Max: “Love the question, and my team at LevFin Insights has been in the weeds on each of those deals. What is interesting about this world is how the same sets of funds and the lawyers and bankers all end up on different sides making arguments that they complained about in the case before. Apollo was the sponsor in Caesars but is a creditor in Serta Simmons and AMC. Oaktree, in orchestrating the priming deals in TriMark and Boardriders, was even called out for acting like Apollo. AMC may be the most fun one of late because of the crazy Reddit fireworks that helped keep the company out of bankruptcy.”

PETITION: We’d be remiss if we didn’t acknowledge the small “Notes and Sources” section at the very end of the book. You and Sujeet expressly call out Paul Weiss for their antics as you both worked on this project. You write:

Paul, Weiss, after repeatedly ignoring our inquiries in 2019, eventually agreed to only respond to written questions. The set of limited responses it sent back to us in December 2019 was almost immediately followed by a remarkable letter that demanded that we turn over our manuscript as well as a list of Paul, Weiss sources that they believed we had approached outside of official channels. The letter went on to accuse us of acting in bad faith and culminated with a threat to sue us for defamation (all well before a first draft of this book existed).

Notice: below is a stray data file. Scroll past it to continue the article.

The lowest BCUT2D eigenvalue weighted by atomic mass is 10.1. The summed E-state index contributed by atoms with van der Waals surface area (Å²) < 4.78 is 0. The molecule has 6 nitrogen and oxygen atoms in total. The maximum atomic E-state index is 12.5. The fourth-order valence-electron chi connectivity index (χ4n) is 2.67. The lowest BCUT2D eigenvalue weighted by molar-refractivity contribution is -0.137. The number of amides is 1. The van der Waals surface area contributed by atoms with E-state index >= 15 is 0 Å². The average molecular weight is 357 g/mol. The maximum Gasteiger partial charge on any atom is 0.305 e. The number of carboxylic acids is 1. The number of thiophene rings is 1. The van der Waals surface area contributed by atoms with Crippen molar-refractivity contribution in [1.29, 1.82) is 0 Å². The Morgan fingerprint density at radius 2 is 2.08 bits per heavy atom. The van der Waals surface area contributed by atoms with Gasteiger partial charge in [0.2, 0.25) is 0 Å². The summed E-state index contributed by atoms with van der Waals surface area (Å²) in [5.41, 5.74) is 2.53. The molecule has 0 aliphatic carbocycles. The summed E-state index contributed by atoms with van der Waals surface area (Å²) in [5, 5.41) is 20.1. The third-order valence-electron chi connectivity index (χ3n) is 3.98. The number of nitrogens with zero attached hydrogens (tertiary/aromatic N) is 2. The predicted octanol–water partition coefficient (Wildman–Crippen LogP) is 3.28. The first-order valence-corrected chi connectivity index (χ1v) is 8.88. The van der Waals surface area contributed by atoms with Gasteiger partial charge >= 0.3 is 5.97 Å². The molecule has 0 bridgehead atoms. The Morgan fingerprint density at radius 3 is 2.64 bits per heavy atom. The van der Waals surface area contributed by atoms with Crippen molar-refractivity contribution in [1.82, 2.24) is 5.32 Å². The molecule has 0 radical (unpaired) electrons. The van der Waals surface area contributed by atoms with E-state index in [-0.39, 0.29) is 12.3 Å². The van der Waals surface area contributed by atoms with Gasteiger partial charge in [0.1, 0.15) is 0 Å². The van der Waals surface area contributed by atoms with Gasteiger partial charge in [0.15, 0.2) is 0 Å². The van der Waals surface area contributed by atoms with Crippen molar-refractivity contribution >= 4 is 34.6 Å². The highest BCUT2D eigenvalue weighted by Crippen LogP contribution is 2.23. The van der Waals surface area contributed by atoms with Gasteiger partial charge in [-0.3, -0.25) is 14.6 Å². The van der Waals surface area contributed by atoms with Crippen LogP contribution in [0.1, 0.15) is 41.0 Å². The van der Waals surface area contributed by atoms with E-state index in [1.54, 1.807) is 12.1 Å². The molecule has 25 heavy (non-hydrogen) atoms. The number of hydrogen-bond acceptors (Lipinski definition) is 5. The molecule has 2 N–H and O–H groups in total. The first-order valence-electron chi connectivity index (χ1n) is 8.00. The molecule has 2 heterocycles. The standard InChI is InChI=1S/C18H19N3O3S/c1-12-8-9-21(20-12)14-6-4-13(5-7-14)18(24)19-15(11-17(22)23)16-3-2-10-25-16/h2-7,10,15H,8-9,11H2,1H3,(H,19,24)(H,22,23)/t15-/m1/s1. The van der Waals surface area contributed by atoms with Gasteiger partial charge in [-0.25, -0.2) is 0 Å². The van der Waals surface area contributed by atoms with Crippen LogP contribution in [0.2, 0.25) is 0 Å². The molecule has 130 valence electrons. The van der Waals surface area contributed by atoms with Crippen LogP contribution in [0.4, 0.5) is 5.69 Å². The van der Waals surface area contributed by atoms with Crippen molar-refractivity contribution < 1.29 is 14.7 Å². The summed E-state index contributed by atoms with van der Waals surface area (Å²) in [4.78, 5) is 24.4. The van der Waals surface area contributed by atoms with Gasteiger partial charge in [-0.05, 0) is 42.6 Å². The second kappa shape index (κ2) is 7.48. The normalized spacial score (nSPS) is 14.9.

You continued:

We share these events to underscore the strong feelings that underlie the Caesars story and to demonstrate how the news media continues to face undue harassment from powerful forces, like Paul, Weiss, for simply attempting to do its job.

Do you have anything else to add to this now that the book is out?

Max: “Intimidation and bullying do work sometimes when powerful forces are trying to silence underfunded news outlets and journalists. So first, support good journalism (especially investigative work done by places like ProPublica and Reveal). But more importantly, I believe those powerful forces are better served by not fighting it; don’t obfuscate, own mistakes, right wrongs, and vie to be better if, in the light of day, those things turn out to be ugly.”

PETITION: When you guys set off to write this book was there a model for you? What prior book, if any, served as your inspiration here?

Max: “I mean both of us marvel at James Stewart, especially the Den of Thieves. And like a couple of guys shooting fadeaways in the driveway thinking “Kobe!”, greats we tried to emulate included Connie Bruck’s Predator’s Ball, Bethany McLean and Peter Elkind’s Smartest Guys in the Room, and Bryan Burrough and John Helyar’s Barbarians at the Gate (which our book is frequently next to on Amazon, which is kind of exciting!).”

PETITION: Thanks Max. Good luck to you and Sujeet with the book.